Alaskan Salmon offering direct-to-consumer sales of Copper River salmon

Alaskan Salmon has launched a new direct-to-consumer online business that offers a VIP waitlist for Americans who want to be the first to have Copper River king and sockeye salmon delivered directly to their homes.

Prior to the COVID-19 pandemic, Cordova, Alaska-based Alaskan Salmon supplied Copper River salmon solely to foodservice buyers.

“Business had been going very well, but then we lost a ton of our restaurant business,” Founder Kyle Lee told SeafoodSource. “Then, we saw a huge spike in consumer demand and, at the time, we weren’t set up [to handle] the consumer demand and our season was so short.”

Over the winter, Alaskan Salmon developed its direct-to-consumer website and began taking pre-orders for the premium salmon this spring. The company boasts 4,000 consumers on a waitlist to purchase a five-pound Copper River king salmon box averaging 13 to 15 fillets at USD 75.00 (EUR 62.50) per pound; and sockeye salmon at USD 50.00 (EUR 42.00), per pound with a maximum order of two boxes. Alaskan Salmon flash-freezes the salmon for 48 hours or more at -30 degrees to make it sushi-grade and delivers its products frozen via FedEx and UPS.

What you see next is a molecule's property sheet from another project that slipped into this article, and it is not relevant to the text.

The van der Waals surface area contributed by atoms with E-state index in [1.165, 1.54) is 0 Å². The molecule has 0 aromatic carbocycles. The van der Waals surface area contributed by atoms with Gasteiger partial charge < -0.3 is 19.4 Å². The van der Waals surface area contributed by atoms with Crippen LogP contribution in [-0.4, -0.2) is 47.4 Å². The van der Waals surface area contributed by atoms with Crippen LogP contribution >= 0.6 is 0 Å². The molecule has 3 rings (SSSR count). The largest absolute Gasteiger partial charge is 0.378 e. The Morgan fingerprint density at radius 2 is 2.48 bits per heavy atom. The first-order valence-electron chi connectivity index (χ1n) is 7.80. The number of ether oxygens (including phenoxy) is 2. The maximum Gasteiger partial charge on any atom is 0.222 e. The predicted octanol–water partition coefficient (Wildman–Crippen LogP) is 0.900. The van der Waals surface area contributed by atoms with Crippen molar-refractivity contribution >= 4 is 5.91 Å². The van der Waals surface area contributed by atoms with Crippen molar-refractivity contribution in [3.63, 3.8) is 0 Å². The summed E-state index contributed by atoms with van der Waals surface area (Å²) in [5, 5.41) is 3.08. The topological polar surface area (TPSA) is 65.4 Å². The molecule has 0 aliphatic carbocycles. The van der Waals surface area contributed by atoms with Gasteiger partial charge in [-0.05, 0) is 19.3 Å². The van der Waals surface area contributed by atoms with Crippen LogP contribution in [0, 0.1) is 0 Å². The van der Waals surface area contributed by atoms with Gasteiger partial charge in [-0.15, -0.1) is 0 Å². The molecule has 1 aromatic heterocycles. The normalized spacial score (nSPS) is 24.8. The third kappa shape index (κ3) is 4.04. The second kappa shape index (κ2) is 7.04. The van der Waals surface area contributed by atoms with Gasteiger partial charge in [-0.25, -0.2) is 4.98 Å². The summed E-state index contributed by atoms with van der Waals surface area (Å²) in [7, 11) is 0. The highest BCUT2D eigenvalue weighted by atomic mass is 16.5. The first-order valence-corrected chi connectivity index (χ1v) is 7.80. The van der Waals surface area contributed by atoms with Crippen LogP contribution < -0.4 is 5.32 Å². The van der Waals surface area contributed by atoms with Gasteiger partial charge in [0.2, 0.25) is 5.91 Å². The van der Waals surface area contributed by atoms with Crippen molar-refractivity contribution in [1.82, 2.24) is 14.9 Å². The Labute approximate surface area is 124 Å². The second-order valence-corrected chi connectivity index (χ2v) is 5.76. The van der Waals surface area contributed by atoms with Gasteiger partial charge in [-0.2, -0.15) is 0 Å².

“We think it is huge,” Lee said. “This is going to be a big part of our business.

The company is making a final marketing push on its direct-to-consumer sales before the Copper River salmon season opens, a date tentatively scheduled for 15 May.

“We are proud to create newfound access to consumers that provides the highest-quality Copper River salmon, supports fishermen, and lets the public cook a premium salmon at home. There’s a huge gap in the market to be able to supply seafood directly and educate consumers on how they can sustainably support the industry and, in return, put incredible, wild-caught salmon on the dinner table.”

Lee said he expects Copper River salmon prices to be high again this season, similar to last year, due to a projected low run of the fish, with a projected allowable commercial harvest 672,000 sockeye and only 13,000 kings.

While Copper River salmon may be pricey for some, Alaskan Salmon’s website provides education on the fishery and Alaska seafood as a whole, so “people can make the best decisions for their families,” Lee said.

Photo courtesy of Alaskan Salmon


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